“Focus on execution because ideas are a dime a dozen,” said the entrepreneur. While this statement is rooted in truth, it’s important that we give ideas the respect they deserve. After all, the most well-built house in the world - if built on an unstable foundation - is little more than a crumbling house.
So, what is a great idea?
In a business context, a great idea needs to be more than simply interesting. It needs to meet a slew of prerequisite criteria:
- It can be realized in the form of a product or service
- The initial product or service can be created with minimal resources
- It fulfills an actual need
- There is a market of people willing to pay to have this need fulfilled
- You can define the initial version of this market in a way that’s narrow enough for a company of your size to rapidly acquire customers
- You can prove that acquiring those customers costs you much less than their annual value to you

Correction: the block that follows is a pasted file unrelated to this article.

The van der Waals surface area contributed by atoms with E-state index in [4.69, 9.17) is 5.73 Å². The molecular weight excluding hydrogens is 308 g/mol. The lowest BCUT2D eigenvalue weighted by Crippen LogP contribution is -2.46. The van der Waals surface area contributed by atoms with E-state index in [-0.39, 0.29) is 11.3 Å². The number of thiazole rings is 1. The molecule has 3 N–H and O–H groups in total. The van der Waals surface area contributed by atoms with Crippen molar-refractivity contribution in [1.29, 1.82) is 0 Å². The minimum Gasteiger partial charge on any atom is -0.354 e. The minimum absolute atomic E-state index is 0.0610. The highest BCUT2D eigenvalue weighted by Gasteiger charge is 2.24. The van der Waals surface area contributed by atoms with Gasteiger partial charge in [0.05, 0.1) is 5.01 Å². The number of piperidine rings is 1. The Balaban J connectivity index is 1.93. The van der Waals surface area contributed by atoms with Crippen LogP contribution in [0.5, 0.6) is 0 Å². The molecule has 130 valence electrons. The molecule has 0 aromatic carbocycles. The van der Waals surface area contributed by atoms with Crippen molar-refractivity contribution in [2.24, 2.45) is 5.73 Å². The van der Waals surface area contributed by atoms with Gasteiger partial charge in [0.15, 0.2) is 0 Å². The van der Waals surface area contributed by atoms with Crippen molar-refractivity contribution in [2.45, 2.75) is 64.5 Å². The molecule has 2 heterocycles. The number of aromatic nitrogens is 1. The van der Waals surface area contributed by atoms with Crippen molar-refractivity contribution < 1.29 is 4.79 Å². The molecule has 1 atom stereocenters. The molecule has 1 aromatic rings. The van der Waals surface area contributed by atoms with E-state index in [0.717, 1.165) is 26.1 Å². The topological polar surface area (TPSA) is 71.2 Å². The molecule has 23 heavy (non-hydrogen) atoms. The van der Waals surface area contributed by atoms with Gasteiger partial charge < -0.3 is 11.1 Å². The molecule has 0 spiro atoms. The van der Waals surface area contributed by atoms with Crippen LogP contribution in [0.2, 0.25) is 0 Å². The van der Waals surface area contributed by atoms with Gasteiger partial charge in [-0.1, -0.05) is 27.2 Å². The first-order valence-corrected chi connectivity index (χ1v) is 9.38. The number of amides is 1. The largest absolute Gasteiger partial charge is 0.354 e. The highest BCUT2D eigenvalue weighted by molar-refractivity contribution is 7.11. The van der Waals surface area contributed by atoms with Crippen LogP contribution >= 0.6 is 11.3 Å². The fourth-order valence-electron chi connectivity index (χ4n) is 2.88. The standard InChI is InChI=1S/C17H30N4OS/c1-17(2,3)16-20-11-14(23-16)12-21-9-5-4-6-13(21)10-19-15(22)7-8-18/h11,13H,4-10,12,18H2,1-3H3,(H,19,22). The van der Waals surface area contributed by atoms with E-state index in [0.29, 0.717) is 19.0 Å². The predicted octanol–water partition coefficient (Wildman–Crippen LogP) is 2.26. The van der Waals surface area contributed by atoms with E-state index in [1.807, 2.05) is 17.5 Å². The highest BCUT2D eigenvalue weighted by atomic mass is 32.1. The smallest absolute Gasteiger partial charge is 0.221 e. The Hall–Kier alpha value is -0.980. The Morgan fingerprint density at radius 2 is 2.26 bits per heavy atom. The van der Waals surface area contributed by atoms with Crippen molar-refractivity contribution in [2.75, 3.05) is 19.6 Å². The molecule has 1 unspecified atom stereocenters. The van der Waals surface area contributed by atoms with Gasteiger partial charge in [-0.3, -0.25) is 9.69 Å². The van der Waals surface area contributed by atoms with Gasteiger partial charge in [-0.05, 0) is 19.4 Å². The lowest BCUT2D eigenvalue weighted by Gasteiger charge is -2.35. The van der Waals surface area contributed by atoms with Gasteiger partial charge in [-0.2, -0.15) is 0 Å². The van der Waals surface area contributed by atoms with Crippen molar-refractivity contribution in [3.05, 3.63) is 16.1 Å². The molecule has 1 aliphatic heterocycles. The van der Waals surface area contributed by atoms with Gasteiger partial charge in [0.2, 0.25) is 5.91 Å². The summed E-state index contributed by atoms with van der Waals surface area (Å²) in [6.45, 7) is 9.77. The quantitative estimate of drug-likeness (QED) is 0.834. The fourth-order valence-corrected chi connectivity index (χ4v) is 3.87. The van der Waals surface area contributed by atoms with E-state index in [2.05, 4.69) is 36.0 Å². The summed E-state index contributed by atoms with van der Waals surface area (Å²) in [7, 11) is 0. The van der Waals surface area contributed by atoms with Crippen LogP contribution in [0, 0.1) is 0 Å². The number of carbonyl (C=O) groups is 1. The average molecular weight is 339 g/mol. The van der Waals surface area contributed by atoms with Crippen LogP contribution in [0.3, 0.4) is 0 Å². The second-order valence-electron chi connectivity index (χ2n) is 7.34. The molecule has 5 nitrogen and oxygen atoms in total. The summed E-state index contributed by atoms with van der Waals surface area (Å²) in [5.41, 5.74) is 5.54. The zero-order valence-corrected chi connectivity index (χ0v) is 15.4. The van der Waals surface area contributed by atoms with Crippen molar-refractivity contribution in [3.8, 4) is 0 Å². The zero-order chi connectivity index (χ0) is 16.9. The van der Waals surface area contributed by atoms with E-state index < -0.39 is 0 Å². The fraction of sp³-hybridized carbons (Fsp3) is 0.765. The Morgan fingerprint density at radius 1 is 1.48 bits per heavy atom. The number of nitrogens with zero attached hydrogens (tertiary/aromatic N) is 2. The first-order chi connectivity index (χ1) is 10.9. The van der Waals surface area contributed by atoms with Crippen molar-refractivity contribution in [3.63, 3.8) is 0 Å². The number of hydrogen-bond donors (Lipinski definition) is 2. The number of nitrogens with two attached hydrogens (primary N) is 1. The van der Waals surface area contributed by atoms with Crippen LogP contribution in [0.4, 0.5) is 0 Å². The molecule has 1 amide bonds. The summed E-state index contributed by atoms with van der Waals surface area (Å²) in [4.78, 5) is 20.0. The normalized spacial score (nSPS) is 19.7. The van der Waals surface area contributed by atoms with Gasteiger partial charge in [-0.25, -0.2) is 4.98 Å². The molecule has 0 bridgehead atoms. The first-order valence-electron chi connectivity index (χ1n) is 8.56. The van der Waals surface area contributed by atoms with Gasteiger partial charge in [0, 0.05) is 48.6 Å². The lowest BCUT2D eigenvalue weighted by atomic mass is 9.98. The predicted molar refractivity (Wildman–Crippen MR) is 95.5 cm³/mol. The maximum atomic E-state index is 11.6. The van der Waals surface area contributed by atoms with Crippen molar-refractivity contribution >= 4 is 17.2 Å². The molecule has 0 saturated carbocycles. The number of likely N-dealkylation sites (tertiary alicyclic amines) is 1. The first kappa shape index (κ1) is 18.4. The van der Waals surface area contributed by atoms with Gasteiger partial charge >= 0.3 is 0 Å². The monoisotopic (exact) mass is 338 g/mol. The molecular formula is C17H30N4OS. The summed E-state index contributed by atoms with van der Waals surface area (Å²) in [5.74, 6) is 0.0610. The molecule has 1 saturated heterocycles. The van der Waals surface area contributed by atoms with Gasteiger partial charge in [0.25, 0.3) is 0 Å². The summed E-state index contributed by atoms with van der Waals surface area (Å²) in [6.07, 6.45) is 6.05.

- Over time, you can define a new version of that market that’s big enough for your growing company to, well, grow up with
And this is just the tip of the iceberg given your unique industry and context.
I can’t overstate how often I hear the same post-failure regret: “I wish I had put more time into understanding product-market fit.” The reason is obvious: With so much cultural emphasis on action-based execution, it’s easy to skip over the vetting phase and as a result, de-value the idea itself. We all too often want to jump straight into building and selling without formally exploring whether such an endeavor is worth it in the first place.
Because most product-market fits end up being poor, it turns out that great ideas are not a dime a dozen; they’re extremely rare. And because the best execution of a really bad idea isn’t going to build a worthwhile long-term business, it’s time we start treating product-market exploration as one of the most important art forms in which a modern entrepreneur can engage.